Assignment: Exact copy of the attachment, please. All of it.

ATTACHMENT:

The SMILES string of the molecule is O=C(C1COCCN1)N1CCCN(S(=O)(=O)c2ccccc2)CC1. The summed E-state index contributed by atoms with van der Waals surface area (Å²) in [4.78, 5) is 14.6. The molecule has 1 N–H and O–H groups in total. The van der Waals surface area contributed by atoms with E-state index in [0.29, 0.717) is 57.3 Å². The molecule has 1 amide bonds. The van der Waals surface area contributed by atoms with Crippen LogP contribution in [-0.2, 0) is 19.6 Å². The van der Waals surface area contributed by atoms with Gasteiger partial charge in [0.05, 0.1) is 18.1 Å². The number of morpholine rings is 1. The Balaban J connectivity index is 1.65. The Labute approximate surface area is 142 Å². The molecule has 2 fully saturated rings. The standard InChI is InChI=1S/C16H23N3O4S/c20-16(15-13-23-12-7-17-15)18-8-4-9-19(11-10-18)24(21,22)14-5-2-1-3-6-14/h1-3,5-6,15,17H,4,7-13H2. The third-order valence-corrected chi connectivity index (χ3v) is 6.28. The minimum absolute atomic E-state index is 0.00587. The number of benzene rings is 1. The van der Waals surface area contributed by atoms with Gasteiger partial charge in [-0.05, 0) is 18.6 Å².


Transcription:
The SMILES string of the molecule is O=C(C1COCCN1)N1CCCN(S(=O)(=O)c2ccccc2)CC1. The summed E-state index contributed by atoms with van der Waals surface area (Å²) in [4.78, 5) is 14.6. The molecule has 1 N–H and O–H groups in total. The van der Waals surface area contributed by atoms with E-state index in [0.29, 0.717) is 57.3 Å². The molecule has 1 amide bonds. The van der Waals surface area contributed by atoms with Crippen LogP contribution in [-0.2, 0) is 19.6 Å². The van der Waals surface area contributed by atoms with Gasteiger partial charge in [0.05, 0.1) is 18.1 Å². The number of morpholine rings is 1. The Balaban J connectivity index is 1.65. The Labute approximate surface area is 142 Å². The molecule has 2 fully saturated rings. The standard InChI is InChI=1S/C16H23N3O4S/c20-16(15-13-23-12-7-17-15)18-8-4-9-19(11-10-18)24(21,22)14-5-2-1-3-6-14/h1-3,5-6,15,17H,4,7-13H2. The third-order valence-corrected chi connectivity index (χ3v) is 6.28. The minimum absolute atomic E-state index is 0.00587. The number of benzene rings is 1. The van der Waals surface area contributed by atoms with Gasteiger partial charge in [-0.05, 0) is 18.6 Å².